Article in brief: the author reminiscences about the traditions of Ramadan during his childhood.
My seven-year-old Mohammad will fast for the first time this year. The first fasting experience is usually very special, the proud parents celebrating their child’s strength for getting through it. I asked him whether he was serious about it, and he answered with great confidence that he will fast for the entire month, but at the same time, he could not offer me a clear explanation for why he was so eager and determined to fast. Regardless of his motives, this Ramadan will be a special one for us and his daring attempt is one that we will encourage, especially since it will be during the summer.
I personally can’t remember at which age I fasted for the first time, but the memories and the events of that Ramadan are forever engraved in my mind. I still remember how proud I was for fasting and for my ability to withstand hunger and thirst together with my friends. They constantly asked me to stick my tongue out to prove that it was dry. It seems funny, but this was the only way to prove that I was actually fasting to them.
As the time for Iftar came closer and the smell of food spread across the house, and it became extremely difficult for me to bear the hunger, I asked my mother a great number of times, “At what time do we break the fast?” The answer to my question remained unchanged, asking me to be patient, for the prayer is soon to come. A smile spreads across my face whenever I remember this as I realize how tenacious and impatient I was, and the only way to get rid of me and my questions was to send me to our neighbors’ houses, carrying to them plates of my mother’s cooking.
My mother may have been relieved to have me and my questions out of her way, but she surely didn’t distract me from being hungry – quite the contrary, she only made me hungrier. How wouldn’t I be, when I held in my hands exquisite dishes of Harees, Threed, and Luqaimat. This exchange of food was one of the most upheld habits during the month of Ramadan.
The dishes did not differ from house to house but every house was renowned for a specific dish, and my mom was famous for her Harees, so it was necessary to pass it along to the others as much as possible. The plates we served the food in bore a special mark that my grandmother (God have mercy on her soul) had put on the plates. This was something that I did not understand until much later. My much-missed grandmother had aimed to mark the plates so they wouldn’t be confused with everybody else’s similar plates.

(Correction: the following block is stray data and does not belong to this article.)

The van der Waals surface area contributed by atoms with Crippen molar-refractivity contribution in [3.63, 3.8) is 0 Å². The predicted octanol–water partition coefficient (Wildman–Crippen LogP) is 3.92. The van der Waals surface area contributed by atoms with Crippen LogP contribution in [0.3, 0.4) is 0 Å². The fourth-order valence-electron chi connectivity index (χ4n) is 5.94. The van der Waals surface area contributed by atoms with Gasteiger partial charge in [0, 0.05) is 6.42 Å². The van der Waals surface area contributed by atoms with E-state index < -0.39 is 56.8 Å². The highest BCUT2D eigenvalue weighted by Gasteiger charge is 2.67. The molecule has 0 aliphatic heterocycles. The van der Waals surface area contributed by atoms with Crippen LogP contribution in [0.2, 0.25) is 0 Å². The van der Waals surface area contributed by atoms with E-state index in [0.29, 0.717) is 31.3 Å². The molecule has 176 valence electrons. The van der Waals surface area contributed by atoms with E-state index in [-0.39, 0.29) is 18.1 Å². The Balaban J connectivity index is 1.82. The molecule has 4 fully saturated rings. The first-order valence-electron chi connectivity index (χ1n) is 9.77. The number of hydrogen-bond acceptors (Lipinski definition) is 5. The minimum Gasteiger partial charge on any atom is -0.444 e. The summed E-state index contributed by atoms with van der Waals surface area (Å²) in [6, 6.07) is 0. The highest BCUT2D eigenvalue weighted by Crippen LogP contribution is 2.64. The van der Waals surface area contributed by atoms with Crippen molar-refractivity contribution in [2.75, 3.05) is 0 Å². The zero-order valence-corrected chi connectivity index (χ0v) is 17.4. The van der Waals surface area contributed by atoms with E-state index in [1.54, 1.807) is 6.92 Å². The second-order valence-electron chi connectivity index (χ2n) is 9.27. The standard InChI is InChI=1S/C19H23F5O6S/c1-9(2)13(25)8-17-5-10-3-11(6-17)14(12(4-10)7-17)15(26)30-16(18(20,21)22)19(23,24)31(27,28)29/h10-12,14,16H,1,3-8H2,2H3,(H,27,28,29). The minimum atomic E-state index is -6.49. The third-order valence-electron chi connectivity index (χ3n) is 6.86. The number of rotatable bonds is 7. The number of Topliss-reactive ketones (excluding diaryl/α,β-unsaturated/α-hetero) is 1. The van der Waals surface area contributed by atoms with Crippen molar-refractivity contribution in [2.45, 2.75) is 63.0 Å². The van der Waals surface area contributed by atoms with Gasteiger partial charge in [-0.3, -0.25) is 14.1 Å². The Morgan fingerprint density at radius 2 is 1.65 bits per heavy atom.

The passing of food plates was not restricted to the houses, but extended to the nearby mosque to contribute in the group Iftar, where the men gathered to break the fast together. After the prayers, we came back with our plates, getting ready for a renewed journey the following day.
As night fell, the fun and the games began, and we would no longer be afraid to venture outside the house because of the demons and dark spirit we heard about in stories, for they did not go out during the month of Ramadan and there was no way to get hurt. This feeling of security fueled our desire to run through the village’s dark old alleys without a hint of fear or hesitation. For the adults, visiting one another, reading the Quran, and praying was far more important than their night-time activities.
As midnight approached, we had to go back home to have our Suhoor and go to bed in preparation of another day of fasting. The food was very much like that of Iftar, but my mother always insisted that we drink a lot of water to avoid feeling thirsty the next morning.
My childhood passed so quickly but its memories are forever engraved in my mind. And as the month of Ramadan begins, I find great pleasure in sharing these memories with my children, but at the same time, I feel a little sad that much of our lovely Ramadan traditions are dying out.
Our plates are no longer adorned with a special mark, and our children no longer carry plates of food to neighbors’ houses. Plastic plates are now used instead of the specially marked ones, while maids go around the neighborhood, instead of children, passing out the plates of food. The group Iftar in mosques is now restricted to some of the elderly and the workers, while the young choose instead to have their meal at hotels or Ramadan tents. Even the traditional games are far gone, substituted by iPads and smart phones.
Our lives have changed dramatically and quickly throughout the region’s economic boom, but with it we lost a number of lovely traditions that added a charming ambiance to this special month. Ramadan is an important month, and we should take care to act accordingly. It’s not just about the fast, but much more than that: Ramadan is the month of forgiveness and bonding, the month of taming the soul. We should experience it to its last spiritual and moral details so we can get through it with positive memories and be able to make a change, deep within ourselves.